Harmony Healthcare Blog

MDS 3.0 Section GG: Ideal Number of Goals

Posted by The Harmony Team on Tue, Feb 07, 2017

Edited by Kris Mastrangelo


Compliance • Audits/Analysis • Reimbursement/Regulatory • Education/Efficiency

goals.pngMDS 3.0 Section GG has proven to complicate matters when it comes to coding the MDS.  Daily calls inquiring how to interpret the regulations consumes the Harmony Healthcare International (HHI) phone lines and HarmonyHelp Client Only Knowledge Center. 

One of the most frequently asked Section GG questions to date is: 

“What is the ideal number of goals that should be addressed in Section GG?”

The Harmony Healthcare Team believes the “ideal number of goals” to address in section GG is dependent upon the individualized resident situation and there is no “cookie cutter” answer to this question. 

The RAI Manual provides the following with respect to discharge goals

  • Licensed clinicians can establish a resident’s discharge goal(s) at the time of admission based on the 5-Day PPS assessment, discussions with the resident and family, professional judgment, and the professional’s standard of practice.
  • Goals should be established as part of the resident’s care plan.
  • Discharge goals may be determined based on the resident’s admission functional status, prior functioning, medical conditions/comorbidities, discussions with the resident and family, and the clinician’s consideration of expected treatments, and resident’s motivation to improve.
  • For the QRP Function Measure, the Application of Percent of Long-Term Care Hospital Patients with an Admission and Discharge Functional Assessment and a Care Plan That Addresses Function, a minimum of one self-care or mobility goal must be coded per resident stay on the PPS 5-Day assessment. A SNF’s Annual Payment Update will not be affected if at least one self-care or mobility goal is submitted.
  • Providers are free to include as many goals as they deem appropriate.

Harmony Healthcare International (HHI) recommends the following process when reviewing records for the resident specific approach using : 

  • First, review the assessment column to verify that it is supported by the clinical documentation in the record.
  • Review the plan of care to determine what discharge goals have been established by the clinician at the time of admission in the therapy plan of care or baseline care (required within 48 hours of admission by the RoP).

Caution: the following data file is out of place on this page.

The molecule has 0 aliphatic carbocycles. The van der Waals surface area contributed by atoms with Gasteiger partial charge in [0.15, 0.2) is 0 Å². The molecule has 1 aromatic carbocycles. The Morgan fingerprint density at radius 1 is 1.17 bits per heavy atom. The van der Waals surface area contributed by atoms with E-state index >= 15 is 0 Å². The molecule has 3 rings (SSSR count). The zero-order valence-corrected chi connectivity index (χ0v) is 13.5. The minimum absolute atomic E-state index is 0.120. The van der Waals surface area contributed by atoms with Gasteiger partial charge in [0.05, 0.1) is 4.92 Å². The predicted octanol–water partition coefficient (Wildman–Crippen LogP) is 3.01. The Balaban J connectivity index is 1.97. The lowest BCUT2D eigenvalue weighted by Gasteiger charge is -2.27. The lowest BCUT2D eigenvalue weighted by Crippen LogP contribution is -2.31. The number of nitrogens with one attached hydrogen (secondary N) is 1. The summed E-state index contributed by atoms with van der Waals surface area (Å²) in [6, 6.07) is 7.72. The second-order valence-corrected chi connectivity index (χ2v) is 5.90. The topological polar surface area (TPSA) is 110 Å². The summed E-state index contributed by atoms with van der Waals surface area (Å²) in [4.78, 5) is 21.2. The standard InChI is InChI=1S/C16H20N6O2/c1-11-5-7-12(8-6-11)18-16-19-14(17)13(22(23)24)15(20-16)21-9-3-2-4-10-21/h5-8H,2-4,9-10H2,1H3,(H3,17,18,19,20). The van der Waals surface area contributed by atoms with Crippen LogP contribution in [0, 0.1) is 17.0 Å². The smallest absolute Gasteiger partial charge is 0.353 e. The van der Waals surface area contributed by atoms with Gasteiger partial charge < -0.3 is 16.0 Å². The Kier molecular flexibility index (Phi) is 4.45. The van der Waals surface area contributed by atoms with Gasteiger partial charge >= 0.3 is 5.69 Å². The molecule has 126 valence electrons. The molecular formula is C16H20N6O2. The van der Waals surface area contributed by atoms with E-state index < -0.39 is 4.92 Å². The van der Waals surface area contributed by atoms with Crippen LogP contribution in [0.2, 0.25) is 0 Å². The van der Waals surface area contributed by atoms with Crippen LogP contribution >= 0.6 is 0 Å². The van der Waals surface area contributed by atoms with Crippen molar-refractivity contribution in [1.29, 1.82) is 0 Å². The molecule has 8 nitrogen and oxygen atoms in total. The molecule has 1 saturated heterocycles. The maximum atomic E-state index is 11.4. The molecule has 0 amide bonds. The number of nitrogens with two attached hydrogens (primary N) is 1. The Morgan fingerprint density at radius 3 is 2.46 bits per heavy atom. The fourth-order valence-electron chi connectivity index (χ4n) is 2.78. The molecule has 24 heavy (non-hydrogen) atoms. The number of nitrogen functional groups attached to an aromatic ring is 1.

The Harmony Team has seen Providers code goals in section GG for each and every self-care and mobility item to avoid the use of dashes.  In many situations, this would not be appropriate because a goal for a particular item is not established when the patient is currently functioning at the prior level of function and there is no concern that loss of function may occur.  The most common examples would be eating and oral hygiene.  If the patient is already independent in these areas at baseline and no improvement or maintenance goals have been established as part of the care plan/plan of care then no goal should be coded in Section GG and the MDS would be appropriate dashed in these areas. 

PEPPER Analysis

The Harmony Team  has also seen Providers dash all goals except oneThis is because one goal is all that is required and the Provider “does not want to do more than what is required for fear of sending red flags when goals are not achieved.”  In most cases, they are unable to explain how or why they chose the area they did to set the goal.  Some therapists liken it to the G codes for Medicare Part B where you are only allowed to report one goal at a time.  The Harmony Team encourages Providers to review the care plan and code the goals in section GG based on the discharge goals established as the long term goals for therapy. 

When a patient is receiving both occupational therapy (focused on self care tasks) and physical therapy (focused on mobility), we encourage Providers to set at least one goal for each discipline based on the focus of their plan of care. 

Walking…..Take note 

One last comment is with respect to walking.  This question has a  skip criteria based on the response to the “gateway” question of “Does the resident walk?”   If the response to this question is “No and a walking goal is clinically indicated,” the expectation is that a goal would be established for one of the walking items (unless the goal is for distance).  For example, bed to toilet or other distance less than 50 feet with two turns. 

When reviewing the MDS, if the response is as noted above and both walking goals are dashed, it is advised to review the PT Evaluation and Plan of Care to determine how walking is addressed.  Specifically, how far did they patient ambulate at the PLOF, current level and what discharge goals have been established for ambulation.  The coding of section GG for this item should be consistent with the clinical documentation.  Walking is the area in section GG where Harmony Healthcare International (HHI) finds that the facility staff have most confusion and need for clarification. 

If you need assistance with understanding Section GG, please contact us by clicking here or calling our office at (800) 530-4413.  For a Free PEPPER Analysis, click here.

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